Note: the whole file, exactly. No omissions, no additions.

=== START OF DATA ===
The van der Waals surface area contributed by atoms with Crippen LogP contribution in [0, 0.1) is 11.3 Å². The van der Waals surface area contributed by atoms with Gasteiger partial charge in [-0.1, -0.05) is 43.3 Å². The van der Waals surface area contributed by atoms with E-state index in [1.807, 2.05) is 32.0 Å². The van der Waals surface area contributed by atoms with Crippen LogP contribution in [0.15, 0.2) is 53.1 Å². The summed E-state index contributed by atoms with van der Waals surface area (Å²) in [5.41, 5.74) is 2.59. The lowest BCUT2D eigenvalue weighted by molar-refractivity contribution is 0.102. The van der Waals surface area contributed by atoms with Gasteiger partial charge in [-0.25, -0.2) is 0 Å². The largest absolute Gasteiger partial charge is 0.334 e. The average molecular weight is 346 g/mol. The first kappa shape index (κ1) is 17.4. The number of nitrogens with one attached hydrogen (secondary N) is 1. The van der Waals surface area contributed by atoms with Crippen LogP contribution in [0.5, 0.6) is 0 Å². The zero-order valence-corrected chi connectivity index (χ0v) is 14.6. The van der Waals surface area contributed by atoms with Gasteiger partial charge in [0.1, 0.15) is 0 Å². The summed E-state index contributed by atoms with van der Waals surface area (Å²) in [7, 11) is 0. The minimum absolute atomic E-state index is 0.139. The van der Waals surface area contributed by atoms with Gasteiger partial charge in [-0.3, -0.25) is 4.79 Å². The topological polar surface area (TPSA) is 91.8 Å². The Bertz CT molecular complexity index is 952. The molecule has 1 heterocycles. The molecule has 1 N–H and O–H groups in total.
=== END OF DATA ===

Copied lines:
The van der Waals surface area contributed by atoms with Crippen LogP contribution in [0, 0.1) is 11.3 Å². The van der Waals surface area contributed by atoms with Gasteiger partial charge in [-0.1, -0.05) is 43.3 Å². The van der Waals surface area contributed by atoms with E-state index in [1.807, 2.05) is 32.0 Å². The van der Waals surface area contributed by atoms with Crippen LogP contribution in [0.15, 0.2) is 53.1 Å². The summed E-state index contributed by atoms with van der Waals surface area (Å²) in [5.41, 5.74) is 2.59. The lowest BCUT2D eigenvalue weighted by molar-refractivity contribution is 0.102. The van der Waals surface area contributed by atoms with Gasteiger partial charge in [-0.25, -0.2) is 0 Å². The largest absolute Gasteiger partial charge is 0.334 e. The average molecular weight is 346 g/mol. The first kappa shape index (κ1) is 17.4. The number of nitrogens with one attached hydrogen (secondary N) is 1. The van der Waals surface area contributed by atoms with Crippen LogP contribution in [0.5, 0.6) is 0 Å². The zero-order valence-corrected chi connectivity index (χ0v) is 14.6. The van der Waals surface area contributed by atoms with Gasteiger partial charge in [0.1, 0.15) is 0 Å². The summed E-state index contributed by atoms with van der Waals surface area (Å²) in [7, 11) is 0. The minimum absolute atomic E-state index is 0.139. The van der Waals surface area contributed by atoms with Gasteiger partial charge in [-0.3, -0.25) is 4.79 Å². The topological polar surface area (TPSA) is 91.8 Å². The Bertz CT molecular complexity index is 952. The molecule has 1 heterocycles. The molecule has 1 N–H and O–H groups in total.